How do you get the right people?

Whether that approach works depends purely on the quality of the fund managers. It is impossible for other countries to blindly imitate Singapore's industrial policy and expect similar success. After all, do those countries manage to put the right people at the wheel? And how do you get the right people properly trained and motivated?

Education and healthcare are among the world's best, and for years Singapore has been voted the best place to do business. But above all, Singapore is pragmatic. I think the most striking example of this is the subsidies that can amount to tens of thousands of dollars for people who buy homes within four kilometers of their parents, or their married children. This makes people care for their parents faster, crucial with an aging population, and at the same time makes it easier for grandparents to look after their grandchildren. This reduces the pressure on care facilities, but of course requires a good relationship with your parents (in law).

The Chinese, Malay and Indian populations live together relatively harmoniously because the handling of racial differences, a major problem in many Western countries, has been handled in its own unique way: both in the composition of political parties and in housing construction, it is pragmatically but strictly determined that all ethnic groups are represented.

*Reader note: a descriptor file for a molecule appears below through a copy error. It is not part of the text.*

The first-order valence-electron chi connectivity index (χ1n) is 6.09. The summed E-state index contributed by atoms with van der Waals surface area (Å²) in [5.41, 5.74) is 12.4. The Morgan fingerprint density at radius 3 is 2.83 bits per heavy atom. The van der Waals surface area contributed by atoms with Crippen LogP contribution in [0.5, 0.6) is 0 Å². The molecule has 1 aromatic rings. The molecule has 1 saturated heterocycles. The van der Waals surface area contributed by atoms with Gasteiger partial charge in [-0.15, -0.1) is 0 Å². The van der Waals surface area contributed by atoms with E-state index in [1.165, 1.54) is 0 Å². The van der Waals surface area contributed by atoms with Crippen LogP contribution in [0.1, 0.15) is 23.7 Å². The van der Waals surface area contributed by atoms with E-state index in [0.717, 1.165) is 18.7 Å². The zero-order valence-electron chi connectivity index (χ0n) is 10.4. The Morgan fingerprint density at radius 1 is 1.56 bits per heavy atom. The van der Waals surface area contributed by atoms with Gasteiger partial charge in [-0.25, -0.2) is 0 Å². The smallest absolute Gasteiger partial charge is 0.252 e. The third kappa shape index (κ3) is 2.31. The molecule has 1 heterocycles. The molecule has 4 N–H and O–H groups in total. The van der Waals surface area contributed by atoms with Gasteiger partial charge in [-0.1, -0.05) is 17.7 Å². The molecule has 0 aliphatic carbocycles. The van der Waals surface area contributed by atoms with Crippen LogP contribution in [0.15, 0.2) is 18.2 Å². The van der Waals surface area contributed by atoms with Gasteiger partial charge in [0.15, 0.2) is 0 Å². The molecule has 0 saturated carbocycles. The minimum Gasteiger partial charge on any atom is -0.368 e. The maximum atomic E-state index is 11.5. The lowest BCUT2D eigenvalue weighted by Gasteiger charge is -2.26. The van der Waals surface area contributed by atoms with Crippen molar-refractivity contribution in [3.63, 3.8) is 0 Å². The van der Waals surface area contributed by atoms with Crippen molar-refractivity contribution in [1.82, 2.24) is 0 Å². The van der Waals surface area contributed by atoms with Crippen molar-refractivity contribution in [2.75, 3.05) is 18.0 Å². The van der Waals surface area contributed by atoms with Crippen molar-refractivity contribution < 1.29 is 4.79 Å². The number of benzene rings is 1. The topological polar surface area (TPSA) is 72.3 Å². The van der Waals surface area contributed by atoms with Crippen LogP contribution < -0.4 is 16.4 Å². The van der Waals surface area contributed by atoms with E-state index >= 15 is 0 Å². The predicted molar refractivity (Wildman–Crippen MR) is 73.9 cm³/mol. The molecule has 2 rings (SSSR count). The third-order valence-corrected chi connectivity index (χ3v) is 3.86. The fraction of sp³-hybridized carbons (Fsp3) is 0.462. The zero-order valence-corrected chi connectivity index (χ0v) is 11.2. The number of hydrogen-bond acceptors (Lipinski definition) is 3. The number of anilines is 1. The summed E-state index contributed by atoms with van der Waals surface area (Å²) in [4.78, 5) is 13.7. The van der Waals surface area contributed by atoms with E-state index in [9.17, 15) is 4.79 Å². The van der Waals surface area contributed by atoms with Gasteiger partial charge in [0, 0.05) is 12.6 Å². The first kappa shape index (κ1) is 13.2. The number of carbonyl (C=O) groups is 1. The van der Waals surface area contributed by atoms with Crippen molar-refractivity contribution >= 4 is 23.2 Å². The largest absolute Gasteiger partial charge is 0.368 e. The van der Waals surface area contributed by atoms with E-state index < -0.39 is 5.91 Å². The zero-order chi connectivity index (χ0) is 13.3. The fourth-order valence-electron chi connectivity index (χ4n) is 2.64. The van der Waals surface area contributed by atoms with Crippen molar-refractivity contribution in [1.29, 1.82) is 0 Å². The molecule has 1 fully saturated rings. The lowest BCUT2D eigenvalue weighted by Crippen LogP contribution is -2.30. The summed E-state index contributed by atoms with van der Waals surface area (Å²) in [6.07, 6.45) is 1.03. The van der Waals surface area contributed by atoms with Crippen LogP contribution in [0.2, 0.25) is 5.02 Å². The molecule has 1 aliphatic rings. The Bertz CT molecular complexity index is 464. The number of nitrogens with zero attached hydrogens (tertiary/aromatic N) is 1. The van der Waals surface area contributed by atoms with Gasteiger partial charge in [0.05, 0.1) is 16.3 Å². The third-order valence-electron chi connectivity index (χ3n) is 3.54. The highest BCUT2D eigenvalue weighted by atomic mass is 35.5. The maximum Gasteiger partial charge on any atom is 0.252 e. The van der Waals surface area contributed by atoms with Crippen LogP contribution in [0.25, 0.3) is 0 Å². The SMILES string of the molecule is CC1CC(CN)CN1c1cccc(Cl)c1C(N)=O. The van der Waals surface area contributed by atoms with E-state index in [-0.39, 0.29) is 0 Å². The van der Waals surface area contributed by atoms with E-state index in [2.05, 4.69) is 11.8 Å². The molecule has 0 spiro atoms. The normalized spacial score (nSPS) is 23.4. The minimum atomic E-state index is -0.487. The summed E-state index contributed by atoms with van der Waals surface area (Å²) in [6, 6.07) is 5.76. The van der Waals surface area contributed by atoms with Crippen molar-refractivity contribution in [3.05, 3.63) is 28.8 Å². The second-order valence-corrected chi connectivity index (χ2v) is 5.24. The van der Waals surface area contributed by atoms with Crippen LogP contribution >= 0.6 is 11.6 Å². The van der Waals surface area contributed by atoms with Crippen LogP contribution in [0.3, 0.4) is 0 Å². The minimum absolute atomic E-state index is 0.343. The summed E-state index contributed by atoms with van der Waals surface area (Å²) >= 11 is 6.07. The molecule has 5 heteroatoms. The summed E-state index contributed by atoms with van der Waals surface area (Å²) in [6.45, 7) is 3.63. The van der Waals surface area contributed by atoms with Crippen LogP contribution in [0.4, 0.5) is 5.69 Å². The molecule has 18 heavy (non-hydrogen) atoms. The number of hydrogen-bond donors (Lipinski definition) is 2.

Thus, quotas are set by ethnic group by residential neighborhood and so, for example, Chinese children learn at an early age to get along with Malay and Indian neighbor children. It's hard to hate someone you used to play ball or tag with. Quoting by race and culture is a simple but effective approach that many Western countries could learn from. And would Israel have ever looked at Singapore?

Then there are the rewards. In Singapore, quality of performance is rewarded and government officials, especially those in high positions such as ministers, are among the best paid in the world. The idea is to attract top talent and minimize corruption by offering competitive salaries that can rival those in the private sector. A minister in Singapore can earn over SGD 1 million (USD 733,000) annually.

While it is not published what the salaries and bonuses are of the GIC and Temasek executives, it is known that compensation is market-based including performance bonuses for long-term results; no bonuses for simply having one good quarter.

The success is measurable